Date of Conferral
Doctor of Information Technology (D.I.T.)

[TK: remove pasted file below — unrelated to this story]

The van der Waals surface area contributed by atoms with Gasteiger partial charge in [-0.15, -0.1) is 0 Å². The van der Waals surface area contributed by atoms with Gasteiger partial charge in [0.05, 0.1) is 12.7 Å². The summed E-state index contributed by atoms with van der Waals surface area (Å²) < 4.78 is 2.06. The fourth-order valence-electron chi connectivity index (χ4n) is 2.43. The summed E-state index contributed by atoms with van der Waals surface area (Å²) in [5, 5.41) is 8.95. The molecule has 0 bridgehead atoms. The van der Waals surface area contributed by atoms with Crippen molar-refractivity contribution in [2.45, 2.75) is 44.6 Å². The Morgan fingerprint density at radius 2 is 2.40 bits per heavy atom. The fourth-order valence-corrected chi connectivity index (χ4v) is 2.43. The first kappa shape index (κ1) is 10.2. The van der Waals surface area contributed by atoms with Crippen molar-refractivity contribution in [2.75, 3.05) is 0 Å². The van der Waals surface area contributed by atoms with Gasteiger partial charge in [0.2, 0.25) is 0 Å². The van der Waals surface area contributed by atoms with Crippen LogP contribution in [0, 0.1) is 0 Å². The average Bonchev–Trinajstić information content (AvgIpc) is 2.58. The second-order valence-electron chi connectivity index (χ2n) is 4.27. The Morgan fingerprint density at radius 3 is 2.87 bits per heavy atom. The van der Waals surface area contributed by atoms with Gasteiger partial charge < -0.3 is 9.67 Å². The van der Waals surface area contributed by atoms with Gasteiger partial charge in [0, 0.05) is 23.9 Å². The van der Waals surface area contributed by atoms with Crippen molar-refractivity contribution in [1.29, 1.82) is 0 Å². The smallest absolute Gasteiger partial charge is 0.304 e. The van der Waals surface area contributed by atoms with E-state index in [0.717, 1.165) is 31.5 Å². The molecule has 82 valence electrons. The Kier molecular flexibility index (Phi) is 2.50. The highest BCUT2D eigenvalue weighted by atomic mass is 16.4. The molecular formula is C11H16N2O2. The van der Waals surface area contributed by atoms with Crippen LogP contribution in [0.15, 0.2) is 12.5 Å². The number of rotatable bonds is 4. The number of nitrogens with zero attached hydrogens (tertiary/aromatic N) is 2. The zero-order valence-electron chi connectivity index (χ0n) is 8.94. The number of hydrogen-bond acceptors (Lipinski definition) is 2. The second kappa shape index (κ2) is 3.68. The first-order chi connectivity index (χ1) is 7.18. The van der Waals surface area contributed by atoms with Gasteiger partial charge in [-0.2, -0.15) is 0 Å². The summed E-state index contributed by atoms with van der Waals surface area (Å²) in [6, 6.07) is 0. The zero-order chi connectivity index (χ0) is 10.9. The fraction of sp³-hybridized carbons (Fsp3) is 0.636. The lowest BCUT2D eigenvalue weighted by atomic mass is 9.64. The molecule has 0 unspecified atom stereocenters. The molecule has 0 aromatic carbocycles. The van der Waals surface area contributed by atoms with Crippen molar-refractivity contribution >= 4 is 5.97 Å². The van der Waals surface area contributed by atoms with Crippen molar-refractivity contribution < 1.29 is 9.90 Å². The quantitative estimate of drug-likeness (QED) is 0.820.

The purpose of this correlational quantitative study was to examine the possible relationship between user-driven parameters, user ratings, and ranking algorithms. The study’s population consisted of students and faculty in the information technology (IT) field at a university in Huntington, WV. Arrow’s impossibility theorem was used as the theoretical framework for this study. Complete survey data were collected from 47 students and faculty members in the IT field, and a multiple regression analysis was used to measure the correlations between the variables. The model was able to explain 85% of the total variability in the ranking algorithm. The overall model was able to significantly predict the algorithm ranking discounted cumulative gain, R2 = .852, F(3,115) = 220.13, p < .01. The Respondent DCG and Search term variables were the most significant predictor with p = .0001. The overall findings can potentially be useful to content providers who focus their content on a specific niche. The content created by these providers would most likely be focused entirely on that subgroup of interested users. While it is necessary to focus content to the interested users, it may be beneficial to expand the content to more generic terms to help reach potential new users outside of the subgroups of interest. User’s searching for more generic terms could potentially be exposed to more content that would generally require more specific search terms. This exposure with more generic terms could help users expand their knowledge of new content more quickly.